Parallel rendering - Realtime rendering

Let the developers know what you think of the software and what can be done to either improve the CFDG language or the Context Free program.

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alpt
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Parallel rendering - Realtime rendering

Post by alpt »

It seems the Cfdg language is, by nature, parallel.
Basically, it suffices to "fork()/thread()" a process for each sub-shape "call".
A command line option can limit the number of concurrent threads.

This would benefit multi-core CPUs. It will be also easy to create a cluster: there are various programs which automatically distribute OS processes/threads to other hosts.

--

A simple new option: -U n_shapes. By default, n_shapes=0.
When n_shapes > 0, cfdg will update the output image after each n_shapes new rendered shapes.
In this way, you can use an external image viewer to watch the evolving image. With a small n_shapes, it will be almost realtime.
It shouldn't be difficult to add this option, it is basically an improved -m.
A -D delay option would be also useful: only after `delay' microseconds the output image will be updated.

However, these two options (-U, -D) can be generalized by -P,-R: -P tells cfdg to save the program state when reaching the -m limit. -R is used to recover a saved state.

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MtnViewJohn
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Post by MtnViewJohn »

The cfdg language is very parallelizable. Unfortunately, running a cfdg grammar in multiple threads will change the order of resulting shapes, which will change the way things look. This can be remedied by requiring users to use z-order when they care about shape order. But much of the existing cfdg files would be broken because people routinely depend on the shape order imposed by the current single-threaded rendering engine. There would need to be a way for a cfdg file to indicate that it only depends on z-order and not on render order.

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kipling
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parallelism

Post by kipling »

Two thoughts on this:

#1. For backwards compatibility, how about a slight extension to the language to indicate when parallel is OK? For example, steal the sh/bash/csh syntax "OBJ1 & OBJ2" to allow OBJ1 to be "backgrounded" and a new thread/process starts on OBJ2. I guess the implementation would have to fall back on sequential execution at some point to prevent a "fork bomb". This could lead to some complexity in the pool of "pending" objects, but the general case is that you have a partial order (in the mathematical sense) between rules that are yet to be processed.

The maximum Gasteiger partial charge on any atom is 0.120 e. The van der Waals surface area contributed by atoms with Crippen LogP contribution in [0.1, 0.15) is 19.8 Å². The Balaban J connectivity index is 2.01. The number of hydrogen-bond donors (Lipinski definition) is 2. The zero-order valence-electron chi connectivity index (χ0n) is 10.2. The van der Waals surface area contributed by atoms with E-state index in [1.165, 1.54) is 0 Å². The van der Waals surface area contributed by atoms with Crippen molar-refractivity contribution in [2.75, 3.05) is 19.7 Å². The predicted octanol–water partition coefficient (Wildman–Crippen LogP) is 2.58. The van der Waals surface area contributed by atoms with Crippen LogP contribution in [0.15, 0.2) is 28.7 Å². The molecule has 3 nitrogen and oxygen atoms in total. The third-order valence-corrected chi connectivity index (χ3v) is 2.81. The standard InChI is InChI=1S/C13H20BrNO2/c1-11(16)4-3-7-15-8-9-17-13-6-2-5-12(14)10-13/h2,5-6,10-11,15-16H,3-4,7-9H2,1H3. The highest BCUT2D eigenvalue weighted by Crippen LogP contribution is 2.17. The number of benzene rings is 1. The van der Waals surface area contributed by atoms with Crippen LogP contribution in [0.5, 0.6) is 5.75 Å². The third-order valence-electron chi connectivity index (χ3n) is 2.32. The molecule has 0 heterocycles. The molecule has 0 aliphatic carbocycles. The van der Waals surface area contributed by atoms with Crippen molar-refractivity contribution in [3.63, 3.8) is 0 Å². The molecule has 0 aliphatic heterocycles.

#2. Are you absolutely sure that parallelism couldn't be implemented anyway? As far as I understand it, the program does some sort of "breadth first" traversal, pruned by element size. ... actually, glancing through RendererImpl::run, it seems to be done via a list of unfinished elements, ordered by size, so there can be significant departure from whichever rendering order is imposed by an implied "preorder" traversal.

#2 1/2. How about a "pool of threads" vs "pool of tasks" approach. If each thread worked on the same list mUnfinishedShapes, then the render order would essentially not change, in that it would work through from biggest to smallest, with minor "local" reordering. This could get messy though with many threads competing for mUnfinishedShapes. (I have not done any concurrent programming for >20 years, and it wasn't in C++ naturally, and so I won't be much help here. I guess STL would need to be happy working with threads.)

OK in writing this and looking at the C++ code, I think I understand now that I misinterpreted MtnViewJohn's comment about breaking existing cfdg code. I assumed it meant that the objects were drawn in a depth-first order, with local ordering of siblings in the tree from the order in the cfdg rule. Then I thought breadth-first .... but now I understand that the order that things are drawn (assuming same z-value) is determined purely by the "size", which may end up having little to do with the order things appear in each rule. So it is not breaking any order intended by the cfdg author, but an order that may have arisen accidentally. Am I correct here?

My other reflection is that since you are relying on STL's multiset for your storage, you can really only do linear ordering (aka total ordering), so what I suggested in #1 above will probably not fly. I suspect my comment #1 is actually off the mark anyway, due to my misinterpretation.

Of course, putting any sort of concurrency in as in #2 will still **change** the results of some renders, mostly in a very minor way, but I guess the question is whether this is considered breakage.

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MtnViewJohn
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Post by MtnViewJohn »